Yes, Queer People Choose Celibacy, Too
In 2019, Amanda, a 23-year-old lesbian, tested positive for HIV. She'd contacted the virus from her first queer hookup, a woman who helped her explore her sexuality. "She hadn't told me she had the virus, and then we had unprotected sex," Amanda said. "Getting HIV was one of my biggest fears, and I felt I would die."
After dealing with her depression and suicidal ideation with the help of a therapist and her family, Amanda decided to embark on a period of celibacy. She saw this as a way to regenerate and "regain [her] true self," and hoped it would help "erase the insecurities that festered" within her.
In the wake of a homophobic attack in Lagos, Nigeria, Patrick, a 32-year-old banker, also decided to try a year without sex to give himself time to heal from the trauma and treat his mental health problems. He said this decision has been a great idea, and that he's "getting better now."
Queer people like Amanda and Patrick aren't usually linked to celibacy. In fact, there's a persistent belief that LGBTQ people are hypersexual and promiscuous: A 2016 study in Psychological Science confirmed that stereotypes of sexually promiscuous gay men have been prominent in antigay rhetoric, and that some individuals hold stereotypes of lesbians as hypersexual, and argued that opposition to same-sex marriage arises primarily from sexually restricted individuals who believe, either implicitly or explicitly, that gay men and women are sexually promiscuous.
But contrary to these attitudes, not all queer people are hounding the streets looking for hookups. In fact, 98 percent of gay people have had 20 or fewer sexual partners, and 99 percent of straight people have had the same number, according to a 2010 OkCupid survey.
And some, like Amanda and Patrick, are taking a break from sex altogether. This might be for therapeutic reasons, like recovering from a trauma, or as a way to connect to themselves if their relationship with sex has becomes unhealthy. It could be to build intimacy with a partner without the pressures of sex or to focus on hobbies and other interests. Whatever the logic, a break from bedroom activities can be a healthy and beneficial practice.
Celibacy can also help a person move their attention away from external pressures or relationships and toward personal growth or healing.
"Celibacy and abstinence are a bit different," explained Paul Roy Taylor, Ph.D., a psychologist in Los Angeles. "Reasons for celibacy tend to range from simply a personal choice to an inability with, or lack of access to, partners. Abstinence, on the other hand, suggests disengaging from sex either because sex itself has turned into unhealthy behaviors, or [because] taking a temporary break will help with some other problem."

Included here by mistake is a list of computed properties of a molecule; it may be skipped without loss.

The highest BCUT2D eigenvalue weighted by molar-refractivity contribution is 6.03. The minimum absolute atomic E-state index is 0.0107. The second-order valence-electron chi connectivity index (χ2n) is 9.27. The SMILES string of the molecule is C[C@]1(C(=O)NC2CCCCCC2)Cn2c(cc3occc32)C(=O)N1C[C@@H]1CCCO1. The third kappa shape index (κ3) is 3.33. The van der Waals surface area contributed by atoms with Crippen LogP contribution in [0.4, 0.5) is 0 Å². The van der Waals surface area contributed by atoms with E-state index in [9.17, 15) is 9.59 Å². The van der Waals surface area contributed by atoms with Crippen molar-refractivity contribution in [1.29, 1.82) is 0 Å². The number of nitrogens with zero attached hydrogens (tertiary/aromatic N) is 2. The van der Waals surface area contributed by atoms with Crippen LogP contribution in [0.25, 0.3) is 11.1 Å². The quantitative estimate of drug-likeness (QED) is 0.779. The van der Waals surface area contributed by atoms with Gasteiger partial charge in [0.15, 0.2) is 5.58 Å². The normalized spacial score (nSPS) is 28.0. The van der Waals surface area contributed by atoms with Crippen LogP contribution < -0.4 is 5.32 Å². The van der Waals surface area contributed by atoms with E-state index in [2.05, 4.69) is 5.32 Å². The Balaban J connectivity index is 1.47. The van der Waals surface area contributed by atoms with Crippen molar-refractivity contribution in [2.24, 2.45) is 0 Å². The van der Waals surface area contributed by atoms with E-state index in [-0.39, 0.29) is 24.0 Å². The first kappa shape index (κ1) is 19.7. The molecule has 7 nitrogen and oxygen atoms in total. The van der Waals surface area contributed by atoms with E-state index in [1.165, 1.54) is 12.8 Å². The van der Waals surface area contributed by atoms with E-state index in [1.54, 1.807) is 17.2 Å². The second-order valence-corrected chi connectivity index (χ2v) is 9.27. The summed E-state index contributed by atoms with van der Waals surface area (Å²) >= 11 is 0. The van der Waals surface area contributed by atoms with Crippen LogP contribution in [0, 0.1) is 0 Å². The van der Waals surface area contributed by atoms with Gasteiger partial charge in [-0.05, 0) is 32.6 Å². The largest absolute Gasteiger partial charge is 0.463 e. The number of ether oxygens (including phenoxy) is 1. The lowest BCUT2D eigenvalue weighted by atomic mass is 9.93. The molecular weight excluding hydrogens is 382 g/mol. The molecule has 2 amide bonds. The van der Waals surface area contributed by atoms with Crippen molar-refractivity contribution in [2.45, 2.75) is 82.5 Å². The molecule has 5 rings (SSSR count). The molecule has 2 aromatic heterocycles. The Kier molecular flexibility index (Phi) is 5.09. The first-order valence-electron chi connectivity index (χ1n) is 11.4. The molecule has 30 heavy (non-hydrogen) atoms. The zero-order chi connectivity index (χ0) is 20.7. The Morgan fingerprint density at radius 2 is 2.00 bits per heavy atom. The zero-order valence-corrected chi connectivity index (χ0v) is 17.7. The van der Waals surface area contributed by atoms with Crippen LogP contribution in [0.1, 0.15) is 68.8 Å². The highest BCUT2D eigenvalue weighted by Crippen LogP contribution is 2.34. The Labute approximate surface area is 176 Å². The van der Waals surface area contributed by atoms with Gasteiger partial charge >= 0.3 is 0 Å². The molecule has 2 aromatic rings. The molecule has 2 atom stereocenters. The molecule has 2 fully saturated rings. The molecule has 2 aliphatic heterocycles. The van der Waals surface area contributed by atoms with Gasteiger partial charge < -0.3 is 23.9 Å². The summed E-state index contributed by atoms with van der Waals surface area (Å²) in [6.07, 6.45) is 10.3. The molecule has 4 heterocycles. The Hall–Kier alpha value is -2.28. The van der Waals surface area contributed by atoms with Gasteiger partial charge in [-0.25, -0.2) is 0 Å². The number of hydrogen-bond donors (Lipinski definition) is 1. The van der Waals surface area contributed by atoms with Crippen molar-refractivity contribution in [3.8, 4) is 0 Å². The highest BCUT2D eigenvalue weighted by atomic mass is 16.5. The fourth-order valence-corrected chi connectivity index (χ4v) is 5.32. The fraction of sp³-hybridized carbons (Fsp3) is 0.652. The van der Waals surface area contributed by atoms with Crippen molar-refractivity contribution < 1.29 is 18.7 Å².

Queer people don't forgo sex only because of distressing experiences, such as those undergone by Amanda and Patrick, but "abstinence can absolutely be helpful for those who have experienced trauma," Taylor said. Taking a break can help give people in this position the time and space to address underlying issues—a process that will look different depending on how the trauma manifests.
Celibacy can also help a person move their attention away from external pressures or relationships and toward personal growth or healing. For Patrick, abstaining from sex was part of a wider period of temporary social withdrawal. "I first started by deleting all the contacts of those I'd had sex with or those who I planned to [hook up with] before the attack," he said. "I went off social media for a while, two months I think. I also abstained from pornography for a long time because watching it reminded me of the old me, and the old me reminded me of my attack."
As for the duration of abstinence, that's up to the individual. Some people may be celibate for a few months, others for years—everyone's experience is unique. "It's going to look different for each individual in response to their goals," Taylor said. "[It's] important to work together with the client to develop a timeline, along with milestones of success, so that they understand what they are working toward and build their pride in themselves, which helps maintain motivation."
Parting ways with sex might not be easy, and for people in a relationship, it will involve some communication and negotiation. But celibacy doesn't have to be forever, and it's not just for the religious or those who are waiting for marriage. Taking a break from sex can be a great way to reconnect to your body, and the freedom to abstain can be just as liberating as hooking up—for queer and straight people alike.